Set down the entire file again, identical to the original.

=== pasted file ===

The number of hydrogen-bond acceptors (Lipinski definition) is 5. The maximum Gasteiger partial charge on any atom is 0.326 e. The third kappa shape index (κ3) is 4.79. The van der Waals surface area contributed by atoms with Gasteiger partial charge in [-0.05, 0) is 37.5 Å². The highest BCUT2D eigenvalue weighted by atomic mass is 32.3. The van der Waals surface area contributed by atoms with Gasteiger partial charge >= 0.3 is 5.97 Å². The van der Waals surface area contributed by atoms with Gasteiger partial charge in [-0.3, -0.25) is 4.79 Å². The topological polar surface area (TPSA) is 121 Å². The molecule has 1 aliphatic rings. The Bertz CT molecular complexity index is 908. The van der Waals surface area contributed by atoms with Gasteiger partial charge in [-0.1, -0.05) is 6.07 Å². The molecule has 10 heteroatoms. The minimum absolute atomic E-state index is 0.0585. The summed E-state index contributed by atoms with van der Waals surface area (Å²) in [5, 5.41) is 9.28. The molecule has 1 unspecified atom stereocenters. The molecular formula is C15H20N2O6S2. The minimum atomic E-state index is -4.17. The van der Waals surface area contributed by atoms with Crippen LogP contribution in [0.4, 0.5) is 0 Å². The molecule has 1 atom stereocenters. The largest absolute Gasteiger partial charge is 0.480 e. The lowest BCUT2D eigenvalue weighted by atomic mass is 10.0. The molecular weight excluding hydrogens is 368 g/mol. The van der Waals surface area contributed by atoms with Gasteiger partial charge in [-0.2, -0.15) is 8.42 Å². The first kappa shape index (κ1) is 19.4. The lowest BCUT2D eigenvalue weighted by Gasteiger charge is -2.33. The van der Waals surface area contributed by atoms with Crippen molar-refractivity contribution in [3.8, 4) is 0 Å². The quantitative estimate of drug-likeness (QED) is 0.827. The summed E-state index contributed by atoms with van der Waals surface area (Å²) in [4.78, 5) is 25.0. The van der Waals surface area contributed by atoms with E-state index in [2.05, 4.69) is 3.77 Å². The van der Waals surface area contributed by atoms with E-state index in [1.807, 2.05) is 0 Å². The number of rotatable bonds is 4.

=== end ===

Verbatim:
The number of hydrogen-bond acceptors (Lipinski definition) is 5. The maximum Gasteiger partial charge on any atom is 0.326 e. The third kappa shape index (κ3) is 4.79. The van der Waals surface area contributed by atoms with Gasteiger partial charge in [-0.05, 0) is 37.5 Å². The highest BCUT2D eigenvalue weighted by atomic mass is 32.3. The van der Waals surface area contributed by atoms with Gasteiger partial charge >= 0.3 is 5.97 Å². The van der Waals surface area contributed by atoms with Gasteiger partial charge in [-0.3, -0.25) is 4.79 Å². The topological polar surface area (TPSA) is 121 Å². The molecule has 1 aliphatic rings. The Bertz CT molecular complexity index is 908. The van der Waals surface area contributed by atoms with Gasteiger partial charge in [-0.1, -0.05) is 6.07 Å². The molecule has 10 heteroatoms. The minimum absolute atomic E-state index is 0.0585. The summed E-state index contributed by atoms with van der Waals surface area (Å²) in [5, 5.41) is 9.28. The molecule has 1 unspecified atom stereocenters. The molecular formula is C15H20N2O6S2. The minimum atomic E-state index is -4.17. The van der Waals surface area contributed by atoms with Crippen LogP contribution in [0.4, 0.5) is 0 Å². The molecule has 1 atom stereocenters. The largest absolute Gasteiger partial charge is 0.480 e. The lowest BCUT2D eigenvalue weighted by atomic mass is 10.0. The molecular weight excluding hydrogens is 368 g/mol. The van der Waals surface area contributed by atoms with Gasteiger partial charge in [-0.2, -0.15) is 8.42 Å². The first kappa shape index (κ1) is 19.4. The lowest BCUT2D eigenvalue weighted by Gasteiger charge is -2.33. The van der Waals surface area contributed by atoms with Crippen molar-refractivity contribution in [3.8, 4) is 0 Å². The quantitative estimate of drug-likeness (QED) is 0.827. The summed E-state index contributed by atoms with van der Waals surface area (Å²) in [4.78, 5) is 25.0. The van der Waals surface area contributed by atoms with E-state index in [2.05, 4.69) is 3.77 Å². The van der Waals surface area contributed by atoms with E-state index in [1.807, 2.05) is 0 Å². The number of rotatable bonds is 4.